Office: 252 McNeil
Ph.D., A.M., Harvard University
M.Phil., Oxford University
B.A., Yale University
Department of Sociology
University of Pennsylvania
3718 Locust Walk
353 McNeil Building
Philadelphia, PA 19104
Wendy D. Roth is an Associate Professor of Sociology and the Graduate Chair (2021-2024) at the University of Pennsylvania. She joined the department in 2019. Prior to joining the department, she taught at the University of British Columbia. She received her Ph.D. in Sociology and Social Policy from Harvard University in 2006.
Roth is a sociologist of race, ethnicity, and immigration, with substantive interests in multiracial populations and identities, intersections of race and genomics, Latin America and Latinx populations, and transnational processes. Her research focuses on how social processes challenge racial and ethnic boundaries and transform classification systems. She has received several awards for her research, including a Killam Faculty Research Fellowship, the 2016 Early Investigator Award from the Canadian Sociological Association, the 2011 Oliver Cromwell Cox Article Award from the American Sociological Association Section on Racial and Ethnic Minorities, and the 2007 American Sociological Association Outstanding Dissertation Award.
Her first book, Race Migrations: Latinos and the Cultural Transformation of Race (Stanford University Press 2012) examines how immigration changes cultural concepts of race, not only for the migrants themselves, but also for their host society, and for the societies they left behind. The book examines race from a cultural perspective, and shows how concepts of race flow between societies to influence local conceptions and stratification systems. The book received the Isis Duarte Prize from the Haiti-Dominican Republic Section of the Latin American Studies Association and an Eduardo Bonilla-Silva Outstanding Book Award Honourable Mention from the Society for the Study of Social Problems Division on Racial and Ethnic Minorities.
Roth’s journal publications analyze the social impact of genetic ancestry testing (Social Problems 2022, PLoS One 2021, American Journal of Sociology 2018); the multiple dimensions of race (Ethnic and Racial Studies 2016); how immigrants’ racial attitudes are formed transnationally (International Migration Review 2013); depictions of Blackness in the Dominican Republic (Latin American and Caribbean Ethnic Studies 2013); whether different types of immigrants have more successful long-term economic trajectories in ethnic workplaces or in the mainstream economy (International Migration Review 2012); how analyses of Latinos tend to miss discrimination based on racial appearance by relying on data that captures racial self-identification, a different aspect of race that often does not correspond (Social Science Quarterly 2010); how concepts of panethnicity are diffused transnationally (Ethnic and Racial Studies 2009); and how interracial families classify the race of their multiracial children (Sociological Forum 2005).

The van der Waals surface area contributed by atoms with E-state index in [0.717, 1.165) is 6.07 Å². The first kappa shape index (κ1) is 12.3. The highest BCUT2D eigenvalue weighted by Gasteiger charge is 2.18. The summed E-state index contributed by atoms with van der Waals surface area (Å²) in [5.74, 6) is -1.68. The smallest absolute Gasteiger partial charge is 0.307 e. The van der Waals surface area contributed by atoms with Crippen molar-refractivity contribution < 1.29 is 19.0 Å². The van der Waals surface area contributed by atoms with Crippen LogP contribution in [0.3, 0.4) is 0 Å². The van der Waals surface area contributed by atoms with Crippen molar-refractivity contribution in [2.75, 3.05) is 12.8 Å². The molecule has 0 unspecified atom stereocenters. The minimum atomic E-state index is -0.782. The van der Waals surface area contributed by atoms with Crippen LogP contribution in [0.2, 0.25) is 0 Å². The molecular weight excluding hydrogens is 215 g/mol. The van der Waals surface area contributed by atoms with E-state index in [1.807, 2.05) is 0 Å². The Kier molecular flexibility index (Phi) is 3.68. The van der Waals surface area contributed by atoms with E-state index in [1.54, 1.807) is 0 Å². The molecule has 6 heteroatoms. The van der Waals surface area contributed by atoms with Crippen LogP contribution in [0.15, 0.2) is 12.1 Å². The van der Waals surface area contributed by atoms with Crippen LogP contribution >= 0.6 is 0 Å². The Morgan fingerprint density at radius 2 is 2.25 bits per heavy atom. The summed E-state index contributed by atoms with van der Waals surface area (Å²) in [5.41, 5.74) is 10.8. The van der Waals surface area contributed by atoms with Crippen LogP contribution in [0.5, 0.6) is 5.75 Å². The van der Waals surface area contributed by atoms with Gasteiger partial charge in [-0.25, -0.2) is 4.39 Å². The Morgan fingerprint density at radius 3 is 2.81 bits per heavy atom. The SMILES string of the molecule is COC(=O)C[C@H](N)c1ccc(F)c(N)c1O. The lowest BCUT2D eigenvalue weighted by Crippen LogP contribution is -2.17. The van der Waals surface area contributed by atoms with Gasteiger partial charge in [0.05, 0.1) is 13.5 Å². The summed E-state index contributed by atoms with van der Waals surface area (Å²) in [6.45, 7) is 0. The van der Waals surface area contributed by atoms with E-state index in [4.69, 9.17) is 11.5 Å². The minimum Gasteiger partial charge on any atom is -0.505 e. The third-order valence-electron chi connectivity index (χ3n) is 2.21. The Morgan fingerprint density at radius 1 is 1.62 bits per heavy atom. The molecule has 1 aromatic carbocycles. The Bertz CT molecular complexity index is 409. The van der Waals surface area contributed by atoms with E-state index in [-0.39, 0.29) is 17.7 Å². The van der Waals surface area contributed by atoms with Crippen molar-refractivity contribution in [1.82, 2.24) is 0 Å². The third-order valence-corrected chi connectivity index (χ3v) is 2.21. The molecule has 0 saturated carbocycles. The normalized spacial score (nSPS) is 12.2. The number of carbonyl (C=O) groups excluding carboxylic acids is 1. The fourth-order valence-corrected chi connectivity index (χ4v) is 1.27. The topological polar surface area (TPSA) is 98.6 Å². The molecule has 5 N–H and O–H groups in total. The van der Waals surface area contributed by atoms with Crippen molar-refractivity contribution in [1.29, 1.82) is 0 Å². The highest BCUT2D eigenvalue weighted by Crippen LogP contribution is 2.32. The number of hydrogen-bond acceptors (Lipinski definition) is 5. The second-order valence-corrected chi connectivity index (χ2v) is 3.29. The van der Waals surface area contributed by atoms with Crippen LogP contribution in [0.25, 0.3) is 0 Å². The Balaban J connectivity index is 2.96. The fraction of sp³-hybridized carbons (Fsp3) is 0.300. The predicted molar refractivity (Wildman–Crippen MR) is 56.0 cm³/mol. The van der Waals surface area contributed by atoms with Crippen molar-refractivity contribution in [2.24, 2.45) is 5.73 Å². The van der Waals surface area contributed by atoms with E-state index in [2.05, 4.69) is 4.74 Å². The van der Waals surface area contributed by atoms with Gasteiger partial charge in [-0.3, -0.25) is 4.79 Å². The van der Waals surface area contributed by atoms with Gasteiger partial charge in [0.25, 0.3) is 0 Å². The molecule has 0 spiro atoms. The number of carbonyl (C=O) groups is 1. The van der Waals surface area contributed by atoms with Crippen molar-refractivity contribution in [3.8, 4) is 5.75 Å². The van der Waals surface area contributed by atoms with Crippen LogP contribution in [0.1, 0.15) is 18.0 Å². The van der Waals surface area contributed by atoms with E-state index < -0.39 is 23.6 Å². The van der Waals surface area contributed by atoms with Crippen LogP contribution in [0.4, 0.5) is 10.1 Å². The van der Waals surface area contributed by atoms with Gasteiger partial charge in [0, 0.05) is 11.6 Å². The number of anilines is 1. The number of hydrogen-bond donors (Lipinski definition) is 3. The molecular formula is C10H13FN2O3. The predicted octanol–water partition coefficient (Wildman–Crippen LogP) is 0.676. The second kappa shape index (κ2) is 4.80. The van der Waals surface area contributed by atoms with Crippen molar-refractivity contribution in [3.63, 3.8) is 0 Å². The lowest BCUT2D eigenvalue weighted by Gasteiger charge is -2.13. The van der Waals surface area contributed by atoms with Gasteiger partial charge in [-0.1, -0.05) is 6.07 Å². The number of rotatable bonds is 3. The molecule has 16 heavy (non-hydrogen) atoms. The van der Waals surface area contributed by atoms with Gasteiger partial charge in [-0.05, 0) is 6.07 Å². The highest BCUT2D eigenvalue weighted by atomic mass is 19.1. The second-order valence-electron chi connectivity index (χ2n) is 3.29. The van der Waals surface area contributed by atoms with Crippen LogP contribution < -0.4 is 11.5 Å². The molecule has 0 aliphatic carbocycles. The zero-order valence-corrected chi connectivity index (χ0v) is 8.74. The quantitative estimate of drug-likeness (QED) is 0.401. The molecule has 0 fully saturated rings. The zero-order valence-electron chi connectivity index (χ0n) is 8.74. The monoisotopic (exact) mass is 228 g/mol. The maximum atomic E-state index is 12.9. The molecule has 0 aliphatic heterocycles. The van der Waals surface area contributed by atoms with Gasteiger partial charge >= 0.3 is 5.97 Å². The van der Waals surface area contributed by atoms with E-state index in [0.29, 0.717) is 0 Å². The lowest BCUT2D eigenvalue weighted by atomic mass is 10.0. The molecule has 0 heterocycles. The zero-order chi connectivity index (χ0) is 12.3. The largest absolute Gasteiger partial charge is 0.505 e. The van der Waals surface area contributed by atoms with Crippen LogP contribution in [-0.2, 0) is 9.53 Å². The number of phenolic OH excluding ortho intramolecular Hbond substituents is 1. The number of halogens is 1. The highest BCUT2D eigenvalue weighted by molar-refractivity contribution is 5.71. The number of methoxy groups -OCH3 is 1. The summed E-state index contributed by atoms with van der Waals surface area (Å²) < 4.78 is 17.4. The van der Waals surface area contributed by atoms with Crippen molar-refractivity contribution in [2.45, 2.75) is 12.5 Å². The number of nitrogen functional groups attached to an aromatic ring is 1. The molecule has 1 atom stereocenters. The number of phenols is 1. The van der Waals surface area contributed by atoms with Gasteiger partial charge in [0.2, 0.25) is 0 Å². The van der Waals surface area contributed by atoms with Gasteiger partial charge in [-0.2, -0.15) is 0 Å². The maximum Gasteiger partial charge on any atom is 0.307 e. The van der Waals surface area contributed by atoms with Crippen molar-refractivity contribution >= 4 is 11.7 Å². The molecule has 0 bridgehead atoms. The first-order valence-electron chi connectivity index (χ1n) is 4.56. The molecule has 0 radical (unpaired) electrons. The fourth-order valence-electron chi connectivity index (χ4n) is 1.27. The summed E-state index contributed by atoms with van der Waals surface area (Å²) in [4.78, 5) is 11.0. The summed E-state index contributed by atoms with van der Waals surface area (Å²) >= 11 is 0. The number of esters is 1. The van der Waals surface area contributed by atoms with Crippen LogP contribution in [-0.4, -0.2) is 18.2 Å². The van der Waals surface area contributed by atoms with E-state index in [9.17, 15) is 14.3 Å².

Roth is a co-author of Rampage: The Social Roots of School Shootings (Basic Books 2004). This is the first study to examine the phenomenon of rampage school shootings from a sociological perspective. The book was a finalist for the C. Wright Mills Book Award from the Society for the Study of Social Problems. Roth’s article stemming from this project on combining positivist and interpretivist approaches in qualitative research (Sociological Methods and Research 2002) has been discussed in several Research Methods textbooks and adopted in research methods courses across the United States, Canada, Israel, and Switzerland.
Dr. Roth’s current research examines the social impact of genetic ancestry testing on conceptions of race and ethnicity, racial attitudes, and interactions. This work is funded by grants from the Social Science Research and Humanities Council of Canada and the Canada Foundation for Innovation Leadership Opportunities Fund. She also co-organized the conference Measuring the Diverging Components of Race in Multiracial America, which was supported by a grant from the American Sociological Association Fund for the Advancement of the Discipline.